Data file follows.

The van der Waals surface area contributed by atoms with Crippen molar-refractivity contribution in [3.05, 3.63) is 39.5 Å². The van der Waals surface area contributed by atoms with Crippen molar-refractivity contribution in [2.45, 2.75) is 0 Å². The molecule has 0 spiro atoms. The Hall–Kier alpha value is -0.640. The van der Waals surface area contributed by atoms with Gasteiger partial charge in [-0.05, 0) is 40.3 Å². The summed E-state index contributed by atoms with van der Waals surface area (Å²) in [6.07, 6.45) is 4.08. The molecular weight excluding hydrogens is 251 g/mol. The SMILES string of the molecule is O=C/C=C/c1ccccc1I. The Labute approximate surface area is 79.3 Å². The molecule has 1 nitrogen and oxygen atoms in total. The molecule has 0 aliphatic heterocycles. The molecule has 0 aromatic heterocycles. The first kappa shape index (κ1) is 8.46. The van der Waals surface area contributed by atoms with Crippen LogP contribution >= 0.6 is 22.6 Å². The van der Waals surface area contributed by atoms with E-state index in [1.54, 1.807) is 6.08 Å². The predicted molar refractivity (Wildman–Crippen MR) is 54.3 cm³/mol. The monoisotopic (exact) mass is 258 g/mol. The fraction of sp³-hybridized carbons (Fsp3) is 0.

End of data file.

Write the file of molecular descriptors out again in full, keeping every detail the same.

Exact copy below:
The van der Waals surface area contributed by atoms with Crippen molar-refractivity contribution in [3.05, 3.63) is 39.5 Å². The van der Waals surface area contributed by atoms with Crippen molar-refractivity contribution in [2.45, 2.75) is 0 Å². The molecule has 0 spiro atoms. The Hall–Kier alpha value is -0.640. The van der Waals surface area contributed by atoms with Gasteiger partial charge in [-0.05, 0) is 40.3 Å². The summed E-state index contributed by atoms with van der Waals surface area (Å²) in [6.07, 6.45) is 4.08. The molecular weight excluding hydrogens is 251 g/mol. The SMILES string of the molecule is O=C/C=C/c1ccccc1I. The Labute approximate surface area is 79.3 Å². The molecule has 1 nitrogen and oxygen atoms in total. The molecule has 0 aliphatic heterocycles. The molecule has 0 aromatic heterocycles. The first kappa shape index (κ1) is 8.46. The van der Waals surface area contributed by atoms with Crippen LogP contribution >= 0.6 is 22.6 Å². The van der Waals surface area contributed by atoms with E-state index in [1.54, 1.807) is 6.08 Å². The predicted molar refractivity (Wildman–Crippen MR) is 54.3 cm³/mol. The monoisotopic (exact) mass is 258 g/mol. The fraction of sp³-hybridized carbons (Fsp3) is 0.